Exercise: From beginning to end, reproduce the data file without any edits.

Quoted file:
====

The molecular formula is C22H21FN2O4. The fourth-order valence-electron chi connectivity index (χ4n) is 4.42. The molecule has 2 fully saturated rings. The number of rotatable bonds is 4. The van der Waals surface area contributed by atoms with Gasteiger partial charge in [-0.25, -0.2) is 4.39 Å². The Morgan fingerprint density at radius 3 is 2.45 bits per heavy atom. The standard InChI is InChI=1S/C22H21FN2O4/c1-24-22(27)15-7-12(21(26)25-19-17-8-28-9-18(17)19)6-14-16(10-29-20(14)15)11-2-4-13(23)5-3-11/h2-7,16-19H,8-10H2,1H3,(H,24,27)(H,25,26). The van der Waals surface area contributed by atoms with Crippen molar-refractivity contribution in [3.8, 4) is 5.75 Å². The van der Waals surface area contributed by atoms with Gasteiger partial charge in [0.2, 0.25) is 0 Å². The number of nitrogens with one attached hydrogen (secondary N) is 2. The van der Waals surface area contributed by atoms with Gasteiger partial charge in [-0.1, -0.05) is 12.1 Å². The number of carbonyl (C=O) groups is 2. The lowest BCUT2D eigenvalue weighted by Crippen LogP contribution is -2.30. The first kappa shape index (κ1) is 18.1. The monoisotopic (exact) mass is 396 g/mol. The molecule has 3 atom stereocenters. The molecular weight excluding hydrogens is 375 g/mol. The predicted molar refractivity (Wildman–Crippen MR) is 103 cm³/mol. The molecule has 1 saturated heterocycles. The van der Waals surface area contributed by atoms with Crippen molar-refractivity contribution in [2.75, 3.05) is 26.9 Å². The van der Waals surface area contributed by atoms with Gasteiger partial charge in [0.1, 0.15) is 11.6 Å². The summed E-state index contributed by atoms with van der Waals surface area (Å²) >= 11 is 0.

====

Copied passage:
The molecular formula is C22H21FN2O4. The fourth-order valence-electron chi connectivity index (χ4n) is 4.42. The molecule has 2 fully saturated rings. The number of rotatable bonds is 4. The van der Waals surface area contributed by atoms with Gasteiger partial charge in [-0.25, -0.2) is 4.39 Å². The Morgan fingerprint density at radius 3 is 2.45 bits per heavy atom. The standard InChI is InChI=1S/C22H21FN2O4/c1-24-22(27)15-7-12(21(26)25-19-17-8-28-9-18(17)19)6-14-16(10-29-20(14)15)11-2-4-13(23)5-3-11/h2-7,16-19H,8-10H2,1H3,(H,24,27)(H,25,26). The van der Waals surface area contributed by atoms with Crippen molar-refractivity contribution in [3.8, 4) is 5.75 Å². The van der Waals surface area contributed by atoms with Gasteiger partial charge in [0.2, 0.25) is 0 Å². The number of nitrogens with one attached hydrogen (secondary N) is 2. The van der Waals surface area contributed by atoms with Gasteiger partial charge in [-0.1, -0.05) is 12.1 Å². The number of carbonyl (C=O) groups is 2. The lowest BCUT2D eigenvalue weighted by Crippen LogP contribution is -2.30. The first kappa shape index (κ1) is 18.1. The monoisotopic (exact) mass is 396 g/mol. The molecule has 3 atom stereocenters. The molecular weight excluding hydrogens is 375 g/mol. The predicted molar refractivity (Wildman–Crippen MR) is 103 cm³/mol. The molecule has 1 saturated heterocycles. The van der Waals surface area contributed by atoms with Crippen molar-refractivity contribution in [2.75, 3.05) is 26.9 Å². The van der Waals surface area contributed by atoms with Gasteiger partial charge in [0.1, 0.15) is 11.6 Å². The summed E-state index contributed by atoms with van der Waals surface area (Å²) >= 11 is 0.